Mu Atom Sizes
Robert P. Munafo, 2012 Apr 16.
As described in the entry on secondary continental mu-atoms, there is a relation between sizes of mu-atoms and their period. This relation applies to all secondary mu-atoms (those directly attached to a cardioid) and can be generalized to:
radius ≅ P sin(2π N / M) / M2 for children of cardioids
radius ≅ P / M2
where P is the radius of the parent.
various continental mu-atoms
In this figure are several secondary continental mu-atoms, the ones that have just a single rational fraction in their R2-names. For these mu-atoms the parent is R2a, and the value of P is the distance from the elephant valley cusp R2.C(0) to the seahorse valley cusp R2.C(1/2), which is 1/4 - -3/4 = 1.0.
The largest of these is R2.1/3a. Applying the first formula above to it, we get:
radius ≅ P sin(2π/3) / 32 ≅ 0.866../9 ≅ 0.0962
which means that the "diameter" of R2.1/3a would be about twice this, or about 0.192. Actual measurements are around 0.189.
Now to compute the radius of a tertiary mu-atom, take R2.1/3.1/3a as an example. Using 0.0962 as the value of P in the second formula above, and 3 for M (because that is the denominator of the fraction 1/3), we get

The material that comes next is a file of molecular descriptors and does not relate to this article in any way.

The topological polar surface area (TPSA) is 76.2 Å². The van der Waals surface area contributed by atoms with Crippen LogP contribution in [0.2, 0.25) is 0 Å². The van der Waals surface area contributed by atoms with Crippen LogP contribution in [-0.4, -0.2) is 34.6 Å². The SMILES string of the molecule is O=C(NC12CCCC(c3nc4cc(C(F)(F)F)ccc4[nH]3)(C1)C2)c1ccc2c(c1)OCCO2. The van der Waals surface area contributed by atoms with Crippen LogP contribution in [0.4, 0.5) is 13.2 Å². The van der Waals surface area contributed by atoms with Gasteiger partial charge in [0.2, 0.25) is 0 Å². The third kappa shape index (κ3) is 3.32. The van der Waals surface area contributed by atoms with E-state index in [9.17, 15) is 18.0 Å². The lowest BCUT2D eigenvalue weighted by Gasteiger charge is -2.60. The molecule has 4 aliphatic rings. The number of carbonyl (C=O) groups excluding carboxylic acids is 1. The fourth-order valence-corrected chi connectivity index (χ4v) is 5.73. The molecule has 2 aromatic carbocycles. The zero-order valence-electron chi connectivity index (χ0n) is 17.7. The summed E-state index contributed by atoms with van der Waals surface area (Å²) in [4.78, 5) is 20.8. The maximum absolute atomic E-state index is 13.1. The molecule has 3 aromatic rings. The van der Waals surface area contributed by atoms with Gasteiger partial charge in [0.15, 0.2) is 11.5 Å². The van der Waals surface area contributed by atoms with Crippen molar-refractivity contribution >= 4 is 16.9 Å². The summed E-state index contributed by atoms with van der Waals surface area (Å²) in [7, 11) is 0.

radius ≅ 0.0962 / 32 ≅ 0.01069...
or a "diameter" of 0.0214. Actual measurements of the "diameter" of R2.1/3.1/3a are around 0.0193. Using the same formula the "diameter" of R2.1/3.2/3a should be the same, but measurements of it are larger: around 0.0212. That's because the distortion of the mu-unit R2.1/3 (see the mu-unit article) makes R2.1/3.2/3a be a little larger than R2.1/3.1/3a. You might be able to just barely see this difference in the figure above.
There is also a general relationship between mu-atom sizes and periods. If you compare the sizes of R2.1/3.1/3a and R2.1/3.2/3a (both of which have a period of 9) to the nearby secondary mu-atoms, you can see that both are a bit smaller than R2.3/8a (which has period 8) and a bit bigger than R2.4/11a (which has period 11).
revisions: 20030927 oldest on record; 20120416 add illustrated examples
From the Mandelbrot Set Glossary and Encyclopedia, by Robert Munafo, (c) 1987-2023.
This page was written in the "embarrassingly readable" markup language RHTF, and was last updated on 2012 May 14. s.27